In 1868, Elizabeth became engaged to George DeWalt Harter, the son of well-established Canton banker Isaac Harter Senior, and a banker himself. George was also the first plant manager of Cornelius Aultman’s Mansfield factory. In March 1869, the two married and Elizabeth Aultman became Elizabeth Harter. In January 1870, the two had their first child, Eliza, named after Elizabeth’s mother. The newlywed couple was wrought with grief when their daughter passed away at only six months old. Over the next seventeen years, Elizabeth and George had five more children, consisting of four girls and one boy. Their only son, Cornelius Aultman Harter, passed when he was only four years old on May 17, 1880. On December 8, 1890, George Harter’s death made Elizabeth the sole parent of four daughters, aged 19, 12, 10, and 3. In addition to her professional responsibilities with inheriting her late husband’s business interests, Elizabeth now had to raise four young women on her own.
Elizabeth Aultman Harter’s involvement in her father Cornelius Aultman’s business was exceptional for a few reasons. First, it was rare for women to be involved in business operations, let alone at the level Elizabeth would reach in her lifetime. Secondly, Elizabeth was only nineteen in 1867 when she began serving on the board of directors for the farm equipment manufacturer Aultman & Taylor Company in Mansfield, Ohio. Despite the common attitude towards women working at this time, her father was incredibly proud and encouraging of his only child.
For over fifty-five years, from 1866 to 1924, Elizabeth was an integral part of the Aultman Taylor Company’s success in the farming machinery industry. Additionally, following the passing of her father and her husband, George DeWalt Harter, Elizabeth inherited their fortunes, along with their responsibilities. Because of this, Elizabeth took on leadership roles at various business and banking institutions.
A C. Aultman & Co. fashion trade card, one from a set of four. The front of these cards commemorated fashion throughout one hundred years prior and the backside advertised the company’s brand of Buckeye Harvesting Machines.
The Genealogy of the Essig Family. Pictured in the bottom left corner, a man uses a Buckeye Binder.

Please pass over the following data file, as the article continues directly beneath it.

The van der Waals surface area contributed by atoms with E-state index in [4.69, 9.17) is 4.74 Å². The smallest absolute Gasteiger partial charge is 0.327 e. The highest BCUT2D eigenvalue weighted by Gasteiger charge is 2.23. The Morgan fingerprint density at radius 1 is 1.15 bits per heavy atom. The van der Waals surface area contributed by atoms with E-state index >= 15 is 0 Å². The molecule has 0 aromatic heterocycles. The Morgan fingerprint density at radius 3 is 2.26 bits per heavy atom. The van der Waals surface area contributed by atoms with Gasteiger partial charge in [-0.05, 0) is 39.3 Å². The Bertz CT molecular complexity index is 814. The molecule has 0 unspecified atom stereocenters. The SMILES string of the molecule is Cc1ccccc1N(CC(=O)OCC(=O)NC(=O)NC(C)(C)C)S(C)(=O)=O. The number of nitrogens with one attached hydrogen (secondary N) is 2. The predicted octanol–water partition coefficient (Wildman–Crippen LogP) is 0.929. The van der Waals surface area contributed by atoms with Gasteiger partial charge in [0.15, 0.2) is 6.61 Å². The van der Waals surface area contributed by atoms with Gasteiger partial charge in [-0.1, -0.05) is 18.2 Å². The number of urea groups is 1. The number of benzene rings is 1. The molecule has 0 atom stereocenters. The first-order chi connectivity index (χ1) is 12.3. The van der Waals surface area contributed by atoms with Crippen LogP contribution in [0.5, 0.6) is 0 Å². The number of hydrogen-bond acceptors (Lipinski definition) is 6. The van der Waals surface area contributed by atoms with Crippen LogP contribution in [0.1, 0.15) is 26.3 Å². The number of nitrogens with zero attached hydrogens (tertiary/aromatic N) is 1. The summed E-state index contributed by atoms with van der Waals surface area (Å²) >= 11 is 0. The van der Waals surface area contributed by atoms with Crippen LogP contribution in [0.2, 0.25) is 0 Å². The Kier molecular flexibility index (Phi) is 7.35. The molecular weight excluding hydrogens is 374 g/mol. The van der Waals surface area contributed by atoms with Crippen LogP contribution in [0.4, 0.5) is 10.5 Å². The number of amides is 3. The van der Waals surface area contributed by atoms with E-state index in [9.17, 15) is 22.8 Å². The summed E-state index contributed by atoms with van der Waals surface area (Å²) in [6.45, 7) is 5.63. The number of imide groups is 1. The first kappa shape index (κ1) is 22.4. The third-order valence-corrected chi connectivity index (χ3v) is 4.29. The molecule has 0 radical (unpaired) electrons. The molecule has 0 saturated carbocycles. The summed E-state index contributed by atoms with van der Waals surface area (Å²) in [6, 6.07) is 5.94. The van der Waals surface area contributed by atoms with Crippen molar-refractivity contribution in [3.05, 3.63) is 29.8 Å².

The heading on a piece of Aultman & Taylor Machinery Co. stationary. Mrs. Harter is identified as the vice president of the company in the top left corner of the paper. This heading also features the company’s logo of a starving chicken. It is accompanied by the slogan, “Fattened on an Aultman-Taylor straw stack.” This ironic comment is a reference to the fact that Aultman & Taylor machines leave behind no grain for chickens to feed on.
On May 14, 1847, Elizabeth Aultman Harter was born to Cornelius and Eliza Wise Aultman in Greentown, Ohio. Throughout her life, Elizabeth would leave a lasting legacy here in Stark County. She would serve on the board of directors for her father’s business, the Aultman Taylor Company, and bring great success to the corporation. She would provide the location for future President William McKinley’s front porch campaign and become the close friend of several other presidents. Along with her stepmother Katherine Barron Reybold Aultman, Elizabeth would create Stark County’s first hospital, which is still caring for hundreds of thousands of patients today. She would become the third president of Canton’s YWCA. Another thing that made Mrs. Harter so outstanding is that she, like her father Cornelius Aultman, was one of Cantons greatest ‘silent’ benefactors, putting many young men through college who otherwise would not have had the opportunity. She was also left a young widow and single mother to four children at the age of forty-three. She was a multifaceted woman who fulfilled numerous roles during her life, as well as overcame several devastating hardships. By the time of her passing on October 25, 1932, Elizabeth had reached various achievements throughout her lifetime, exceptional then, and still remarkable to this day.